How Historians Can Re-purpose Conference Papers & Lectures

Otis RepurposeHistorians spend a lot of time writing conference papers and lectures. Often we use this content to serve a singular purpose and then we forget about it.

But what if you could turn your conference papers and lectures into something more? Something that helps you promote your work and generate more interest in it?

In this post you will learn how you can repurpose your conference papers and lectures into video and audio content that will build your platform and help you reach a wider audience.

How to Reach a Wider Audience

A great time slot on a conference program may allow as many as 50-100 people to hear your paper. Often attendance will be less than that.

You may experience similar attendance for one of your public talks or lectures.

But what if you could repurpose and reuse the material in your conference papers and lectures to reach a wider audience with minimal work, would you do it?

Technology has made it possible for you to make all of the content you produce accessible to a wider audience.

You could transform your conference papers and lectures into blog posts, feature articles for online and print newspapers and magazines, podcast episodes, or educational videos. All of these mediums will help you spread word about your work to a wider audience.

In particular, videos and podcasts make up some of the most shared media on the internet. These media types will help you attract an audience who loves history, but doesn't necessarily have time to read or the ability to attend a conference.


Video ContentCreating Video Content

Using software like Screenflow or SlideShare and a lavalier microphone, you could record your conference papers or lectures as you give them.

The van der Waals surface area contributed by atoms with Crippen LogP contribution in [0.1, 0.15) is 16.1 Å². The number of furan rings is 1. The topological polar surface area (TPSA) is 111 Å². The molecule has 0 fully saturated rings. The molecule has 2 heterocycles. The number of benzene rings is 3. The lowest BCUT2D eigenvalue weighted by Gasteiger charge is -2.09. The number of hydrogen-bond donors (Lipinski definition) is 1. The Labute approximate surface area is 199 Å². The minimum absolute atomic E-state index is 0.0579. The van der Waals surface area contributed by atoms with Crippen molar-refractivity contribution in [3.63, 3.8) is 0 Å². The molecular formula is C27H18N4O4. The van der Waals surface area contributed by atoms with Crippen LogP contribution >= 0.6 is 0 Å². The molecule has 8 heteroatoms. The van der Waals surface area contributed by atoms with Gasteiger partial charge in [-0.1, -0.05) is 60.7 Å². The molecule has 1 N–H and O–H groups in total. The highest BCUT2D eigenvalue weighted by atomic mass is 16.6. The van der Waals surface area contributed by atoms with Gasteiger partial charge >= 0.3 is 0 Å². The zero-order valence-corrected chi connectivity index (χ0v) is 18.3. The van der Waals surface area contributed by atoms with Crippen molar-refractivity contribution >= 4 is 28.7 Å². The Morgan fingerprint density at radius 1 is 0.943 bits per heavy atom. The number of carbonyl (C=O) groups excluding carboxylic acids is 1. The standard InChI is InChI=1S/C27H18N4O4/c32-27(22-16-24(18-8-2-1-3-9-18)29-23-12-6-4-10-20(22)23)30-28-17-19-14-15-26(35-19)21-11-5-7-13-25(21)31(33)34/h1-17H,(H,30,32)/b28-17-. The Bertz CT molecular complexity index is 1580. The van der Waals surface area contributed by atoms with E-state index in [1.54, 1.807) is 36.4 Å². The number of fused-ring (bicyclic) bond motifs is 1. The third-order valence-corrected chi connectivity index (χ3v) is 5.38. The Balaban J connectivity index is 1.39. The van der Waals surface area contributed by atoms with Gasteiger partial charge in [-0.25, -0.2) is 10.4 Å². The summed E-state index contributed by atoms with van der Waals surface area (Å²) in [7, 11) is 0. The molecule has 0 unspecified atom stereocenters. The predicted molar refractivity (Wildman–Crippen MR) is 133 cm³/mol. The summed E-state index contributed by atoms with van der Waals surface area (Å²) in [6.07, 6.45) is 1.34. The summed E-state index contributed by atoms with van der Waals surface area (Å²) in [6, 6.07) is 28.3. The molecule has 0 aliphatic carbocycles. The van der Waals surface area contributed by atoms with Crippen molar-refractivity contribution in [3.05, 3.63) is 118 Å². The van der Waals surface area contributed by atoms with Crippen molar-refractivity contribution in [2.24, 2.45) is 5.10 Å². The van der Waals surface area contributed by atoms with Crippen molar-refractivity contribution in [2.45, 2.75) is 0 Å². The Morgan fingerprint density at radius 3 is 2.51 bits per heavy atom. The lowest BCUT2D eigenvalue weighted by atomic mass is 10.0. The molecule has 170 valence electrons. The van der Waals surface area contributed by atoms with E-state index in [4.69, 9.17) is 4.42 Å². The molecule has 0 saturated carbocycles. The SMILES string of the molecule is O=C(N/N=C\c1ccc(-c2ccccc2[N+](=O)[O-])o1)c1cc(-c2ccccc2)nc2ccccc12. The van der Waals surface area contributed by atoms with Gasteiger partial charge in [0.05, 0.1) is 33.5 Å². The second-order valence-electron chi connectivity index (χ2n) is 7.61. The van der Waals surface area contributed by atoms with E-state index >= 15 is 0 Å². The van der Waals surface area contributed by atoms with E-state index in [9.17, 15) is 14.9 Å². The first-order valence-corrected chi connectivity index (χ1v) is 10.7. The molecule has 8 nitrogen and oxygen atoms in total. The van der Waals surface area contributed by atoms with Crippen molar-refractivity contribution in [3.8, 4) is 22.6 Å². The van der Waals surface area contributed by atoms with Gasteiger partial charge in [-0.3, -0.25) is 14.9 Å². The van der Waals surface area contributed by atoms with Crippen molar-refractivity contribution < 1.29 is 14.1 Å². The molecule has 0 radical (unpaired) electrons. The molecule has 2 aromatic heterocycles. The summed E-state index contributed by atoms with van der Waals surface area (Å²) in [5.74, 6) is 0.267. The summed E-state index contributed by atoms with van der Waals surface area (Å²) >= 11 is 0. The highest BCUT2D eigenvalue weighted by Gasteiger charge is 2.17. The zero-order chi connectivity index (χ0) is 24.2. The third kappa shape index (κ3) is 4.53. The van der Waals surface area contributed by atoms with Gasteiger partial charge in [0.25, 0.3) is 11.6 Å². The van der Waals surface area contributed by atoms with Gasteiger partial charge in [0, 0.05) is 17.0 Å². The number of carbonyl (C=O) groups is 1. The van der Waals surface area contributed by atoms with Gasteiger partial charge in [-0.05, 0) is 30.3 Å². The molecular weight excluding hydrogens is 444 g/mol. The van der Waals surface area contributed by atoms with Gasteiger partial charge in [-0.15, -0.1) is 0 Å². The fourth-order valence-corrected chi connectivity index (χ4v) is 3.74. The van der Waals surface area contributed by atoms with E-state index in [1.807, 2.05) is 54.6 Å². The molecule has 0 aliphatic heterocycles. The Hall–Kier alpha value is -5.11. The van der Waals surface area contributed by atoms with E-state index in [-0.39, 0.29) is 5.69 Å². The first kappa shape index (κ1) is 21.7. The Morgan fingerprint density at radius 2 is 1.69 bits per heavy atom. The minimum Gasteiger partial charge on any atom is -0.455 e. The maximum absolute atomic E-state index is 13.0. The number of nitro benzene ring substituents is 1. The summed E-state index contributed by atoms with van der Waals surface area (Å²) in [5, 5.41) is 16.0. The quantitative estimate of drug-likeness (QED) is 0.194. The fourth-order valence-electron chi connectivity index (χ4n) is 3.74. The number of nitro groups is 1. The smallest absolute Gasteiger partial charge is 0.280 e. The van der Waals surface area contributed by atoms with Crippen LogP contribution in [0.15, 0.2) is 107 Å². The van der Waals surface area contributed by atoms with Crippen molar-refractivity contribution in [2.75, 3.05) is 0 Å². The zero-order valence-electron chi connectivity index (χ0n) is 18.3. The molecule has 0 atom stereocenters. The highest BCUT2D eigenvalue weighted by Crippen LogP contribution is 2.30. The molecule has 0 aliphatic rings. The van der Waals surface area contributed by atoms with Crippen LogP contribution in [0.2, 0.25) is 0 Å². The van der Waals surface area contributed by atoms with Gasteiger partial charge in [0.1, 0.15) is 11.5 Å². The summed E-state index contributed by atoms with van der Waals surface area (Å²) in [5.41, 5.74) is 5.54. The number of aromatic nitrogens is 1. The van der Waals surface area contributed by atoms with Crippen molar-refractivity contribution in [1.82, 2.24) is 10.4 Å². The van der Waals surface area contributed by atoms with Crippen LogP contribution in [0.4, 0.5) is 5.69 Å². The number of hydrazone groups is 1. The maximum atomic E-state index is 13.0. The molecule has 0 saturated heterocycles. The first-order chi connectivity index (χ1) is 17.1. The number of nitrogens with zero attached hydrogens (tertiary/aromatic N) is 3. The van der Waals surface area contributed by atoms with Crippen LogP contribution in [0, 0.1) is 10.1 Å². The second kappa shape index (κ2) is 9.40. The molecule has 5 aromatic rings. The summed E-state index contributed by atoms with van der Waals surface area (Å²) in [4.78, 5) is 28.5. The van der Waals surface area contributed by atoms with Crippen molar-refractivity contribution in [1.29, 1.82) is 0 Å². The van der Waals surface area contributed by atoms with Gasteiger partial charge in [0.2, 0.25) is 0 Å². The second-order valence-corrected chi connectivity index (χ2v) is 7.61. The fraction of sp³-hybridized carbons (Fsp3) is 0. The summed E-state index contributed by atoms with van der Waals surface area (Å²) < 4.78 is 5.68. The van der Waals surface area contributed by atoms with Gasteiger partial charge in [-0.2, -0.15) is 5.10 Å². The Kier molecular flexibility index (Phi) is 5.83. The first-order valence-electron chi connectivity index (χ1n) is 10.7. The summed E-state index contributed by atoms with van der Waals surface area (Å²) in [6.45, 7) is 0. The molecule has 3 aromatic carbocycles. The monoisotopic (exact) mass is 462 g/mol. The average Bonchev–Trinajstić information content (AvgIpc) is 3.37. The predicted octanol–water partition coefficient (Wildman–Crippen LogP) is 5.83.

You could also use these tools to record your work from the comfort of your home or office.

Software like Screenflow captures whatever you show on your computer screen.

A lavalier microphone clipped to your blouse or lapel will capture your voice as you deliver your paper or lecture. You can use this audio recording as a podcast episode and/or add it to your Screenflow or SlideShare file to create a narrated slide show presentation.

Uploading this audio and video content to your website will make it accessible to all of your followers, students, colleagues, potential publishers, and other people interested in your work.

You can also link this content to your web-based CV or resume to draw attention to your capabilities as both a scholar and a public speaker, a great resource for those interested in hiring a speaker.



Below you will find a video recording of “Memory, Community, Loyalty: Albany, New York, 1763-1776,” the paper I presented at the 2014 Conference on New York State History. I recorded the video using Screenflow and a [simpleazon-link asin="B00BHN05H2" locale="us"]Rode Smartlav Lavalier Microphone[/simpleazon-link].

I have posted the video of my paper with 3 goals in mind:

1. To provide people who did not attend my panel with the opportunity to hear my paper.

2. To spread the reach of my work.

YouTube is a powerful search engine. By uploading and tagging my video with relevant search terms, I hope to increase awareness about my research using the power of Google and YouTube search.

When people search for Albany, New York, the American Revolution, the French and Indian War, the British Empire, the British Army, or the fur trade, perhaps Google and YouTube will present my video as an option.

3. To enhance my online CV.

I have linked the title of my conference paper to this video so that anyone who peruses my online CV can view my presentation.



Historians spend a lot of time creating conference papers and lectures. By repurposing this content into audio and visual presentations we will increase the likelihood that interested persons will find out about us and benefit from our research.


What Do You Think

Do you repurpose your conference papers and lectures? If so, how? 


"Memory, Community, Loyalty: Albany, New York, 1763-1776”